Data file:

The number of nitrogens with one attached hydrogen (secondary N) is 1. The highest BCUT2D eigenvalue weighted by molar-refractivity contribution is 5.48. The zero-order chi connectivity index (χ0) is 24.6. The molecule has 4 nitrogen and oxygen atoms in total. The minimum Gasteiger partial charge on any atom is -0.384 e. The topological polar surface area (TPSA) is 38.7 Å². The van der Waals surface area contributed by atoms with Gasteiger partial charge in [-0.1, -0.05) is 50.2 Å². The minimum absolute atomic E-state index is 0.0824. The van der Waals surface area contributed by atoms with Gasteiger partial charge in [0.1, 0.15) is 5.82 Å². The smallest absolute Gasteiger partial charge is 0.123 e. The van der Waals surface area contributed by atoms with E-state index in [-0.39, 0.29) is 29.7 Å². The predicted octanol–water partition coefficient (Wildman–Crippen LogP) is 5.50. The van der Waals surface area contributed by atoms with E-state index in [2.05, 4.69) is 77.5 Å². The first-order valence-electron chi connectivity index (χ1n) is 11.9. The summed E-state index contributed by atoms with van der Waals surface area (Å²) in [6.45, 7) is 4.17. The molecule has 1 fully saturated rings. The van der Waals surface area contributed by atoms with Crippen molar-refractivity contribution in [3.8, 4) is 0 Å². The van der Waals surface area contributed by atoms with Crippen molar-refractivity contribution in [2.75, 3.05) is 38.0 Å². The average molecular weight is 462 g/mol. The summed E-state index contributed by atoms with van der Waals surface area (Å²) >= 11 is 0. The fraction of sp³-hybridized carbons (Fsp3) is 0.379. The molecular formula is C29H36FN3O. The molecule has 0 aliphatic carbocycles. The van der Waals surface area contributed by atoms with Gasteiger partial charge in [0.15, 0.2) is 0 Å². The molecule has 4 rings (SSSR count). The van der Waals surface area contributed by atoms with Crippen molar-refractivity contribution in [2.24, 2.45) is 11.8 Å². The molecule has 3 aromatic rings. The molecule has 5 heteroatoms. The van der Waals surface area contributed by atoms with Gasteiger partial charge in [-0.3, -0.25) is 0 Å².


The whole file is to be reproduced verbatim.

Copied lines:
The number of nitrogens with one attached hydrogen (secondary N) is 1. The highest BCUT2D eigenvalue weighted by molar-refractivity contribution is 5.48. The zero-order chi connectivity index (χ0) is 24.6. The molecule has 4 nitrogen and oxygen atoms in total. The minimum Gasteiger partial charge on any atom is -0.384 e. The topological polar surface area (TPSA) is 38.7 Å². The van der Waals surface area contributed by atoms with Gasteiger partial charge in [-0.1, -0.05) is 50.2 Å². The minimum absolute atomic E-state index is 0.0824. The van der Waals surface area contributed by atoms with Gasteiger partial charge in [0.1, 0.15) is 5.82 Å². The smallest absolute Gasteiger partial charge is 0.123 e. The van der Waals surface area contributed by atoms with E-state index in [-0.39, 0.29) is 29.7 Å². The predicted octanol–water partition coefficient (Wildman–Crippen LogP) is 5.50. The van der Waals surface area contributed by atoms with E-state index in [2.05, 4.69) is 77.5 Å². The first-order valence-electron chi connectivity index (χ1n) is 11.9. The summed E-state index contributed by atoms with van der Waals surface area (Å²) in [6.45, 7) is 4.17. The molecule has 1 fully saturated rings. The van der Waals surface area contributed by atoms with Crippen molar-refractivity contribution in [3.8, 4) is 0 Å². The van der Waals surface area contributed by atoms with Crippen molar-refractivity contribution in [2.75, 3.05) is 38.0 Å². The average molecular weight is 462 g/mol. The summed E-state index contributed by atoms with van der Waals surface area (Å²) >= 11 is 0. The fraction of sp³-hybridized carbons (Fsp3) is 0.379. The molecular formula is C29H36FN3O. The molecule has 0 aliphatic carbocycles. The van der Waals surface area contributed by atoms with Gasteiger partial charge in [0.15, 0.2) is 0 Å². The molecule has 4 rings (SSSR count). The van der Waals surface area contributed by atoms with Crippen molar-refractivity contribution in [2.24, 2.45) is 11.8 Å². The molecule has 3 aromatic rings. The molecule has 5 heteroatoms. The van der Waals surface area contributed by atoms with Gasteiger partial charge in [-0.3, -0.25) is 0 Å².